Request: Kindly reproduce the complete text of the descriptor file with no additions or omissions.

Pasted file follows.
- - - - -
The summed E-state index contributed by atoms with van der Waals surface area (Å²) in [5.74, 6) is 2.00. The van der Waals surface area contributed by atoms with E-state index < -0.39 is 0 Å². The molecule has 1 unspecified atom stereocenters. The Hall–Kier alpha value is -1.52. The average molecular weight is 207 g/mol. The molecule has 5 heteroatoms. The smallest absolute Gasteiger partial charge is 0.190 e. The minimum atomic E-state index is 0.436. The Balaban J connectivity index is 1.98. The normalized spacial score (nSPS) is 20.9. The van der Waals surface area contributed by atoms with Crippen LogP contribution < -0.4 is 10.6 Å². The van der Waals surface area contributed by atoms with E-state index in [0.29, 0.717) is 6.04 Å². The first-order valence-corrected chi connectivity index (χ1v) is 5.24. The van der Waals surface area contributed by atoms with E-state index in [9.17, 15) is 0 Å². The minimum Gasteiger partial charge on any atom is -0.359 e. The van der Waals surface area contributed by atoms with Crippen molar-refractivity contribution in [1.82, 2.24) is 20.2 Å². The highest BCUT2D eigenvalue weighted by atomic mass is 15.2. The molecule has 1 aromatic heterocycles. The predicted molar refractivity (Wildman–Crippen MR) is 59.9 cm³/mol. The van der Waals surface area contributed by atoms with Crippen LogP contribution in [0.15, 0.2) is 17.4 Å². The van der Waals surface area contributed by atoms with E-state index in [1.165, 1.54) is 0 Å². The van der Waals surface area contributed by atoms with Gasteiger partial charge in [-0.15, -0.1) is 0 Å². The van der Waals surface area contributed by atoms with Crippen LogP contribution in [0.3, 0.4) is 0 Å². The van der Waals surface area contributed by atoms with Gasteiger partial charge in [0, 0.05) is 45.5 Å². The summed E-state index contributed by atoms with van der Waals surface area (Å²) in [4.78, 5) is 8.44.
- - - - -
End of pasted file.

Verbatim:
The summed E-state index contributed by atoms with van der Waals surface area (Å²) in [5.74, 6) is 2.00. The van der Waals surface area contributed by atoms with E-state index < -0.39 is 0 Å². The molecule has 1 unspecified atom stereocenters. The Hall–Kier alpha value is -1.52. The average molecular weight is 207 g/mol. The molecule has 5 heteroatoms. The smallest absolute Gasteiger partial charge is 0.190 e. The minimum atomic E-state index is 0.436. The Balaban J connectivity index is 1.98. The normalized spacial score (nSPS) is 20.9. The van der Waals surface area contributed by atoms with Crippen LogP contribution < -0.4 is 10.6 Å². The van der Waals surface area contributed by atoms with E-state index in [0.29, 0.717) is 6.04 Å². The first-order valence-corrected chi connectivity index (χ1v) is 5.24. The van der Waals surface area contributed by atoms with E-state index in [9.17, 15) is 0 Å². The minimum Gasteiger partial charge on any atom is -0.359 e. The van der Waals surface area contributed by atoms with Crippen molar-refractivity contribution in [1.82, 2.24) is 20.2 Å². The highest BCUT2D eigenvalue weighted by atomic mass is 15.2. The molecule has 1 aromatic heterocycles. The predicted molar refractivity (Wildman–Crippen MR) is 59.9 cm³/mol. The van der Waals surface area contributed by atoms with Crippen LogP contribution in [0.15, 0.2) is 17.4 Å². The van der Waals surface area contributed by atoms with E-state index in [1.165, 1.54) is 0 Å². The van der Waals surface area contributed by atoms with Gasteiger partial charge in [-0.15, -0.1) is 0 Å². The van der Waals surface area contributed by atoms with Crippen LogP contribution in [0.3, 0.4) is 0 Å². The van der Waals surface area contributed by atoms with Gasteiger partial charge in [0, 0.05) is 45.5 Å². The summed E-state index contributed by atoms with van der Waals surface area (Å²) in [4.78, 5) is 8.44.